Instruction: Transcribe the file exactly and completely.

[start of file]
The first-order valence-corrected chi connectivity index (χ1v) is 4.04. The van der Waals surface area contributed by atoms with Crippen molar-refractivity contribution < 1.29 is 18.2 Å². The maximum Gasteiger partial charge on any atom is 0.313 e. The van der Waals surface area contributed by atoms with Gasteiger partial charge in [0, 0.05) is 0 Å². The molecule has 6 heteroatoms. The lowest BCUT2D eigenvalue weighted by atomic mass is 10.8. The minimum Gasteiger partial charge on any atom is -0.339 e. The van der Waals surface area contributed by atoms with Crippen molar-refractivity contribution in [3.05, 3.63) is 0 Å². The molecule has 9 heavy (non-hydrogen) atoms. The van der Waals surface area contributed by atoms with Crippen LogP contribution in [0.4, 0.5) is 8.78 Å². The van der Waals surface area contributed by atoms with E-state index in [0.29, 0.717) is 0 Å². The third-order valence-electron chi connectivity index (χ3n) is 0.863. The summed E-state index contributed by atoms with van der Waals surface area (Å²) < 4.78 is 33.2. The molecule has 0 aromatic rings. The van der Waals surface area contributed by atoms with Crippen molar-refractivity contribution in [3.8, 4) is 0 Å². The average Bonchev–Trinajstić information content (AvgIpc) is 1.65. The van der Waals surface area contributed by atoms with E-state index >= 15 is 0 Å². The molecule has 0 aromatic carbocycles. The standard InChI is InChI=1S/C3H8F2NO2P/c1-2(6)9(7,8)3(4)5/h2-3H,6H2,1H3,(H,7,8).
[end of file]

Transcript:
The first-order valence-corrected chi connectivity index (χ1v) is 4.04. The van der Waals surface area contributed by atoms with Crippen molar-refractivity contribution < 1.29 is 18.2 Å². The maximum Gasteiger partial charge on any atom is 0.313 e. The van der Waals surface area contributed by atoms with Gasteiger partial charge in [0, 0.05) is 0 Å². The molecule has 6 heteroatoms. The lowest BCUT2D eigenvalue weighted by atomic mass is 10.8. The minimum Gasteiger partial charge on any atom is -0.339 e. The van der Waals surface area contributed by atoms with Crippen molar-refractivity contribution in [3.05, 3.63) is 0 Å². The molecule has 9 heavy (non-hydrogen) atoms. The van der Waals surface area contributed by atoms with Crippen LogP contribution in [0.4, 0.5) is 8.78 Å². The van der Waals surface area contributed by atoms with E-state index in [0.29, 0.717) is 0 Å². The third-order valence-electron chi connectivity index (χ3n) is 0.863. The summed E-state index contributed by atoms with van der Waals surface area (Å²) < 4.78 is 33.2. The molecule has 0 aromatic rings. The van der Waals surface area contributed by atoms with Crippen molar-refractivity contribution in [3.8, 4) is 0 Å². The average Bonchev–Trinajstić information content (AvgIpc) is 1.65. The van der Waals surface area contributed by atoms with E-state index >= 15 is 0 Å². The molecule has 0 aromatic carbocycles. The standard InChI is InChI=1S/C3H8F2NO2P/c1-2(6)9(7,8)3(4)5/h2-3H,6H2,1H3,(H,7,8).